On the International Day against Homophobia, Transphobia, and Biphobia (IDAHOT): Statement to the PC

Participants carry a rainbow flag during a parade along Ocean Drive at Miami Beach Gay Pride, Sunday, April 10, 2016, in Miami Beach, Fla. (AP Photo/Lynne Sladky)

On May 17, we will mark the International Day against Homophobia, Transphobia, and Biphobia. This occasion is a call to stand up for the human rights of lesbian, gay, bisexual, transgender, and intersex individuals across the world and reaffirm our commitment to the equality and dignity of all people.

The human rights of all persons are fundamental and enshrined in the Universal Declaration of Human Rights. Principle Seven of the Helsinki Final Act speaks to the inherent dignity of the human person. At the 2007 Madrid Ministerial, OSCE participating States recognized “the importance of taking a comprehensive approach…to effectively combat all forms of discrimination.” The United States is dedicated to eliminating barriers to equality, and fighting discrimination and violence based on sexual orientation or gender identity.

In February 2015, Randy Berry was appointed the State Department’s first Special Envoy for the Human Rights of LGBTI persons. Since then, Mr. Berry has traveled to over 42 countries and met with a wide spectrum of governments, international organizations, and civil society leaders. He has cemented relationships with the business sector and faith communities.

As the United States deepens its relationships with governments, civil society organizations, businesses, and faith communities to promote respect for the human rights of LGBTI individuals, we will focus on three priority areas:

First, we will redouble our effort to reduce violence targeting LGBTI persons.

Second, we will work to institutionalize our relationship with businesses, with the goal of building a forum where businesses and government can work together to advance values of non-discrimination.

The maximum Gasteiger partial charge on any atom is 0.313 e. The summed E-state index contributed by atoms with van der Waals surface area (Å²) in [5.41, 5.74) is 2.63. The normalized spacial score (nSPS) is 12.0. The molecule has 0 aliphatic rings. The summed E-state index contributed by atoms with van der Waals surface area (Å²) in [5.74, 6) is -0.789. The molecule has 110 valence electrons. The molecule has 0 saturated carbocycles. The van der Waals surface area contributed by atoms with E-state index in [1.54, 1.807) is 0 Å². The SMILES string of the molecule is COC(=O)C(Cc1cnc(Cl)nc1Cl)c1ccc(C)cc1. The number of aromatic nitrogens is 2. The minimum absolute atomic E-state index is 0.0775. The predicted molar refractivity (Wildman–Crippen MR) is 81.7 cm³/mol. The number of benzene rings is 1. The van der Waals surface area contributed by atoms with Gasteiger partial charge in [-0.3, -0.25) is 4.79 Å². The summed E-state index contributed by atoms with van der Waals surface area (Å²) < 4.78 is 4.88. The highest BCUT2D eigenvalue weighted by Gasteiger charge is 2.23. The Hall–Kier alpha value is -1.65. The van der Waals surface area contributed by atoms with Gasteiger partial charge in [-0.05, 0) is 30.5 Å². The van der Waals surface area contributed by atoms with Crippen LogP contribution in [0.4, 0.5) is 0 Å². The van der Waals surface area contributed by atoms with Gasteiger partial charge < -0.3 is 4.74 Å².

Third, we will work to strengthen the global consensus in support of the human rights of LGBTI persons. In this regard, we look forward to joining other governments in Montevideo, Uruguay in July, at the Global LGBTI Human Rights Conference co-hosted by the Netherlands and Uruguay. We support the idea of launching a new coalition of like-minded governments at the conference.

While some participating States have made tremendous progress in advancing human rights and fundamental freedoms, LGBTI persons in far too many countries in the OSCE region face discriminatory laws and practices that attack their dignity, undermine their safety, and abuse their human rights. We have seen how some governments use LGBTI issues as a political wedge, and pass or otherwise pursue draconian laws that undermine human rights for LGBTI individuals, thereby undermining the rights of all and—in some cases—further contributing to negative societal attitudes that drive increases in violence against members of LGBTI communities. We have also seen how violence tears at the fabric of communities; LGBTI people sometimes are forced to flee their homes and countries, seeking safe refuge elsewhere.

Let me also update on our own continuing work to form a more perfect union at home. On May 9, the U.S. Department of Justice filed a lawsuit against the state of North Carolina alleging that it is discriminating against transgender individuals in violation of federal law. U.S. Attorney General Loretta E. Lynch said, “This action . . . is about the dignity and respect we accord our fellow citizens, and the laws that we, as a people and as a country, have enacted to protect them – indeed, to protect all of us. And it is about the founding ideals that have led this country – haltingly but inexorably – in the direction of fairness, inclusion, and equality for all Americans.… [T]his is not a time to act out of fear. This is a time to summon our national virtues of inclusivity, diversity, compassion, and open-mindedness. What we must not do – what we must never do – is turn on our neighbors, our family members, our fellow Americans, for something they cannot control, and deny what makes them human.”

Mr. Chair, the United States will continue to promote the rights of members of the LGBTI community at home, throughout the OSCE region, and around the world. We will continue to speak out against marginalization and persecution of LGBTI individuals and their families. And we will keep moving forward toward our shared goal of justice and equality for all.

Thank you, Mr. Chair.

As delivered by Ambassador Daniel B. Baer to the Permanent Council, Vienna